The Spirit: that is the present reality of God. Already with Jesus himself, the God of the coming kingdom was present through the Spirit, which came upon Jesus at his baptism by John. Because the Spirit was completely associated with Jesus, he imparts himself also to those who hear and accept the message of the crucified and resurrected Jesus. The presence of God in our world is now not merely history, but a reality that we ourselves can experience in the power that comes from the message of Christ, a power that penetrates our entire lives and illumines them. The Spirit leads into all truth, as the Christ of John’s Gospel says. As the creator of all life, he is able to open up to us the depths of our existence. It is this Spirit who will not let us be satisfied with sateity and smug complacency. It is the Spirit of freedom in the midst of the sorrows and unrighteousness of this world, and also in the midst of our own failures. It is the Spirit of peace in a world riddled with war and death, with meaninglessness and despair. It is the Spirit of hope and confidence in life triumphing over sorrow and death, however unworthy of confidence life may often appear to us. It is the Spirit of joy in life in spite of transience, pain, and sorrow, and in spite of all the inadequacy of our own behavior. It is the Spirit of love –a love that does not seek its own, but lets others share in the goodness of God, which seeks us all and longs to draw us in to its movement. Wherever this Spirit works, there the reality of God is present, if only we for our part can become aware of its faint birth-pangs.
When we Christians confess God as the triune one, we thus seek him not only in the transcendent beyond, but also in this world, our world.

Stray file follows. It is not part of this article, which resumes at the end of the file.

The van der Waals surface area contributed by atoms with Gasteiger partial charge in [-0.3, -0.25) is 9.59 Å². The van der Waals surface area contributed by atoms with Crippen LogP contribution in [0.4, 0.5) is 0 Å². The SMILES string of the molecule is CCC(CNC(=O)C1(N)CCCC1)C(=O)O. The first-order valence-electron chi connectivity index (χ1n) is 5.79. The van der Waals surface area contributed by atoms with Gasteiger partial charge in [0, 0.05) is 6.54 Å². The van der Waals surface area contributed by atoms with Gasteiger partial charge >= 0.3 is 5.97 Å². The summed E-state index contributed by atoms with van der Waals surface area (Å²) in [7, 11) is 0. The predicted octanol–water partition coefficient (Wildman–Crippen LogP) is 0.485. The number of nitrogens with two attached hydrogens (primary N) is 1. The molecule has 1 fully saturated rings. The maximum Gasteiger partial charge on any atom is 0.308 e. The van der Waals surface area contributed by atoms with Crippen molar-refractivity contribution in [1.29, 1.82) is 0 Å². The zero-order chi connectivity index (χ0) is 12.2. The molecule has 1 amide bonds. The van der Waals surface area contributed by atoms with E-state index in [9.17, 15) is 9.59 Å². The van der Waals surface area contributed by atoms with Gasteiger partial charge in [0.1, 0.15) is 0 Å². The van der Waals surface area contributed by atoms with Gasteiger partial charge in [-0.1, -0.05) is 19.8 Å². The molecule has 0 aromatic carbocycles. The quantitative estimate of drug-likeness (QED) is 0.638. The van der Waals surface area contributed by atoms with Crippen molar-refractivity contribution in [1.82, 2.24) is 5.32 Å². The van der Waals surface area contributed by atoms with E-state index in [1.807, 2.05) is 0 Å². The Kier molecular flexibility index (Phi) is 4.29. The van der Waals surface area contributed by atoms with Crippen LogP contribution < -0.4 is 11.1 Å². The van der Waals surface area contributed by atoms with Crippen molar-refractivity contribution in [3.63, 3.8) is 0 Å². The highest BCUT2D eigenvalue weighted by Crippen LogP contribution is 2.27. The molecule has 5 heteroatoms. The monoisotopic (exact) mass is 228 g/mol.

The transcendent God is not real for himself alone. A divine Father, who always remained only transcendent, would not be God. God as the transcendent one is real only through being immanent, through creating all things and keeping them in motion, and so also determining and illuminating our lives.
On the other hand, God’s reality is not exhausted in present life. If the world that we know were already all of reality, then all talk of God would be superfluous and meaningless. God is at work in present life, wherever our life transcends itself, or better: where we are raised up out of ourselves by a power that brings us to ourselves in exactly this way. That happens in moments of joy –in spite of sorrow and in spite of all triviality of the everyday, which would try to embitter us against the joy of life. It happens, further, in confidence in life –in spite of the inconstancy of people and things. It happens where love fulfills us –although our companions are often not lovable at all. It happens in the experience of inner peace –in spite of all the unrest in our lives. Without this transcendence, which grasps us and so becomes immanent for us, our lives remain empty, absurd, without true freedom, without the fulfillment of meaning and inner peace. The mystery of the divine reality is thus closely bound to the actual mystery of our human life, which exists outside of itself, borne along by a reality transcendent to itself, which for the first time opens up to us our interiority in its depths. God is thus transcendent, and precisely in this way is immanent in our present life. That is what the confession of faith in the triune God says. Because God is present as the transcendent, he is present precisely where we suffer under the limitations, the injustice, the absurdity of life, and not least, where we suffer under our failures. God is near to everyone who is in need, and this nearness can become liberating power. It can give the power to overcome the obstacles that suffering and need present us with, to overcome also our sorrow at the apparent meaninglessness of existence, at our own failures in the tasks of the day. It can give us the power to overcome suffering through patience. God’s nearness can bring to our existence peace and joy, which the world cannot give us in the long run.